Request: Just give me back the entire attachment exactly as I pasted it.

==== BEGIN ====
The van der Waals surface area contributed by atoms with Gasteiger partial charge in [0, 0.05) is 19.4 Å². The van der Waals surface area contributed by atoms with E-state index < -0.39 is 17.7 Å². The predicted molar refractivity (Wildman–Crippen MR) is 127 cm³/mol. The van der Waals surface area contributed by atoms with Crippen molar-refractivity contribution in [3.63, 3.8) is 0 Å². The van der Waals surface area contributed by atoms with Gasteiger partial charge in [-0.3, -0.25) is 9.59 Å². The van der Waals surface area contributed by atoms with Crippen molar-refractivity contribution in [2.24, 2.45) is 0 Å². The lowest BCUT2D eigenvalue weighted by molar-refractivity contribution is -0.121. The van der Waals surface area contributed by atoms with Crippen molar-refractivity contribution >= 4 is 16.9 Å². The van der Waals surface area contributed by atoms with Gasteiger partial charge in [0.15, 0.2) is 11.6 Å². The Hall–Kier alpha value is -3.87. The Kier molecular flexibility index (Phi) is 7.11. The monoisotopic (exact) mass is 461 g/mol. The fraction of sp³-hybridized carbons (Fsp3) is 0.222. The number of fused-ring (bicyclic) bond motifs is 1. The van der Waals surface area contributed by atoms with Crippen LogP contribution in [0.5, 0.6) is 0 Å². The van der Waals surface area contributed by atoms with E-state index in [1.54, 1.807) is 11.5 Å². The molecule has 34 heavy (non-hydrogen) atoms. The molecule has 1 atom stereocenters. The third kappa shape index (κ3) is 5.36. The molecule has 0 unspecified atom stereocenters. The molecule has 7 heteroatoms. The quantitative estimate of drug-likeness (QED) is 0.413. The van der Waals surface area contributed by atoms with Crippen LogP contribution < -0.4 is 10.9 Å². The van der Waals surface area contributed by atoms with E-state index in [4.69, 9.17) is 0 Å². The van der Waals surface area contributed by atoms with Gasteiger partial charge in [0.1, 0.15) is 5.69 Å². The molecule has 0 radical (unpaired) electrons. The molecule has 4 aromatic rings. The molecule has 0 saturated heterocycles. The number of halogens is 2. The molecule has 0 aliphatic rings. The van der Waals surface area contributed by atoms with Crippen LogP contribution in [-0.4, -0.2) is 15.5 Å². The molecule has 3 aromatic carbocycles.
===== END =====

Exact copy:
The van der Waals surface area contributed by atoms with Gasteiger partial charge in [0, 0.05) is 19.4 Å². The van der Waals surface area contributed by atoms with E-state index < -0.39 is 17.7 Å². The predicted molar refractivity (Wildman–Crippen MR) is 127 cm³/mol. The van der Waals surface area contributed by atoms with Crippen molar-refractivity contribution in [3.63, 3.8) is 0 Å². The van der Waals surface area contributed by atoms with Gasteiger partial charge in [-0.3, -0.25) is 9.59 Å². The van der Waals surface area contributed by atoms with Crippen molar-refractivity contribution in [2.24, 2.45) is 0 Å². The lowest BCUT2D eigenvalue weighted by molar-refractivity contribution is -0.121. The van der Waals surface area contributed by atoms with Crippen molar-refractivity contribution >= 4 is 16.9 Å². The van der Waals surface area contributed by atoms with Gasteiger partial charge in [0.15, 0.2) is 11.6 Å². The Hall–Kier alpha value is -3.87. The Kier molecular flexibility index (Phi) is 7.11. The monoisotopic (exact) mass is 461 g/mol. The fraction of sp³-hybridized carbons (Fsp3) is 0.222. The number of fused-ring (bicyclic) bond motifs is 1. The van der Waals surface area contributed by atoms with Crippen LogP contribution in [0.5, 0.6) is 0 Å². The van der Waals surface area contributed by atoms with E-state index in [1.54, 1.807) is 11.5 Å². The molecule has 34 heavy (non-hydrogen) atoms. The molecule has 1 atom stereocenters. The third kappa shape index (κ3) is 5.36. The molecule has 0 unspecified atom stereocenters. The molecule has 7 heteroatoms. The quantitative estimate of drug-likeness (QED) is 0.413. The van der Waals surface area contributed by atoms with Crippen LogP contribution < -0.4 is 10.9 Å². The van der Waals surface area contributed by atoms with E-state index in [4.69, 9.17) is 0 Å². The van der Waals surface area contributed by atoms with Gasteiger partial charge in [0.1, 0.15) is 5.69 Å². The molecule has 0 radical (unpaired) electrons. The molecule has 4 aromatic rings. The molecule has 0 saturated heterocycles. The number of halogens is 2. The molecule has 0 aliphatic rings. The van der Waals surface area contributed by atoms with Crippen LogP contribution in [-0.4, -0.2) is 15.5 Å². The molecule has 3 aromatic carbocycles.